Common Home-Buying Myths
As exciting as buying a new home can be, there are some things for which you must be careful. Even the best of us get bad advice, and following bad advice when it comes to purchasing a new home can land you in a heap of trouble. Over the years, homebuyers have created their various how-to lists and tips and tricks to pass on to other people shopping for a home to purchase. While some tips are undoubtedly helpful, many of these tips can be wrong for your situation, or outdated. Knowing what’s best for you and any loved ones living with you can be a challenge. Protect yourself, your loved ones, and your financial future by avoiding some common myths of home-buying.
Myth 1: You Must Have Perfect Credit
Don’t take this to mean that your credit score doesn’t matter – it absolutely does. The higher your credit score, the easier it will be to find a lender who will work with you, and the better your rates will be. However, your credit doesn’t have to be a jaw-dropping 850, either. The minimum score with which most lenders will work is 580, which opens the door to homeownership for many more people than the restrictive high scores.
Buying a home with less-than-perfect credit happens everyday, and you’re far from the only party whose credit has been subject to scrutiny. If your credit score falls below the typical minimum score, there are plenty of available options to help you save money, and rebuild credit. If you can’t find a local person to help you, a quick Google search for available credit agencies in your area will help you.
Myth 2: You Should Only Consider Single-Family Homes
While this isn’t the most pervasive of all the myths, it is strong enough to merit clarification and correction. Since the 1950s, the single-family home with a white picket fence has been a cornerstone of the American dream. At that time, this defined homeownership, and everyone learned that owning a home was the best way to build wealth and create a nest egg. While single-family homes are great for most, there are other options that deserve consideration. The truth is that purchasing a home is purchasing a space that you will own. While your new home could be a single-family home, it could also be a condominium, a loft, a studio, or a number of other possibilities. If a single-family home isn’t right for you, there is no obligation to buy one. A local real estate agent can help you find a space that’s a great fit.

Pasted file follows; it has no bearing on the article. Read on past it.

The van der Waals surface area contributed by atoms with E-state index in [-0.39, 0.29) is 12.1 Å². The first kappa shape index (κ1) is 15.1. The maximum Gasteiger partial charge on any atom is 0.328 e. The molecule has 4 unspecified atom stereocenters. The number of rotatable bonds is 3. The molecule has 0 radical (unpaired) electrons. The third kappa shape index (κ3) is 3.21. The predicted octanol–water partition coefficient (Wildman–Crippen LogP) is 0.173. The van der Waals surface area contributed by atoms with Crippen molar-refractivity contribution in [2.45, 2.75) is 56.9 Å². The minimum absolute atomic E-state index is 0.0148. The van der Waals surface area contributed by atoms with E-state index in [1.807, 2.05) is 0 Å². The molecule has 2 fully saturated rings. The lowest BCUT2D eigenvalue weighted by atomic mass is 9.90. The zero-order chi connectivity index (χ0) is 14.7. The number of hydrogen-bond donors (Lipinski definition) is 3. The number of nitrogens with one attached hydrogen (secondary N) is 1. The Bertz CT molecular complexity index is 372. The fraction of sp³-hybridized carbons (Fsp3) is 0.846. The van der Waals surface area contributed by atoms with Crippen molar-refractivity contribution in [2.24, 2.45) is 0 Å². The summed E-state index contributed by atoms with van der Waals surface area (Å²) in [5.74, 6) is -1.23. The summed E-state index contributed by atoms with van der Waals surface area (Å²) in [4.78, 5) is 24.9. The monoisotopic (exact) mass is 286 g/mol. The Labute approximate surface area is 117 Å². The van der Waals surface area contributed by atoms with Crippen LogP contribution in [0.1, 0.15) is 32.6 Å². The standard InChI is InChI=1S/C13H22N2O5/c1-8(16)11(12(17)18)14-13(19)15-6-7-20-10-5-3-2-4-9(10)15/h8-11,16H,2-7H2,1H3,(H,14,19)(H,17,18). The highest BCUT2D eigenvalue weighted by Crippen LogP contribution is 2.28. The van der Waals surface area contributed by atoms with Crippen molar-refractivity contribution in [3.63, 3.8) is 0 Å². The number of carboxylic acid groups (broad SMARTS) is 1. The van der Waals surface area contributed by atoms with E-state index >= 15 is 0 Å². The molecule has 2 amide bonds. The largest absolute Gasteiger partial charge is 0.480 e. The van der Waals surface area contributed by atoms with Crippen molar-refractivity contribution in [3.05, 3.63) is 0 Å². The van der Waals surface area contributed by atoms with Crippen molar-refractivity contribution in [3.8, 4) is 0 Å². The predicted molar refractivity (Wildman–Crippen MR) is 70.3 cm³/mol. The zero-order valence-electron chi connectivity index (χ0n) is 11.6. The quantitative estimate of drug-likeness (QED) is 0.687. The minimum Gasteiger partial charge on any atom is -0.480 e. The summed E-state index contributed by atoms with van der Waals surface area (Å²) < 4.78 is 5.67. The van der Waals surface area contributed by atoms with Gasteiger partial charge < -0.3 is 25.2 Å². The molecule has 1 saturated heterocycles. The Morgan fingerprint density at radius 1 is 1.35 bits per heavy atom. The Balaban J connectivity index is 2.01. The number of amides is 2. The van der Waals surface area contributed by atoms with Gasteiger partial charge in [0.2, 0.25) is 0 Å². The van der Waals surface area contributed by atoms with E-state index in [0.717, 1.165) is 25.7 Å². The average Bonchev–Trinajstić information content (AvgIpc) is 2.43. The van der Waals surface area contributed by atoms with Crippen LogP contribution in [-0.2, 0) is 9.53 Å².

Myth 3: You Should Only Consider Turnkey Properties
If you don’t already know, a turnkey property is a home that was built to be move-in ready, updated, and without the need for any repairs, or major renovations, except for what would make you more comfortable. Turnkey properties are highly desirable, and tend to run at the high end of the price spectrum. However, we have listed this as one of the home buying myths because if you can’t afford the mortgage on a turnkey home and still be able to save monthly, you can consider a home that could use a little love. Updating a home may cost less than you think. After your updates are complete, you can look forward to enjoying your new chapter in a custom home.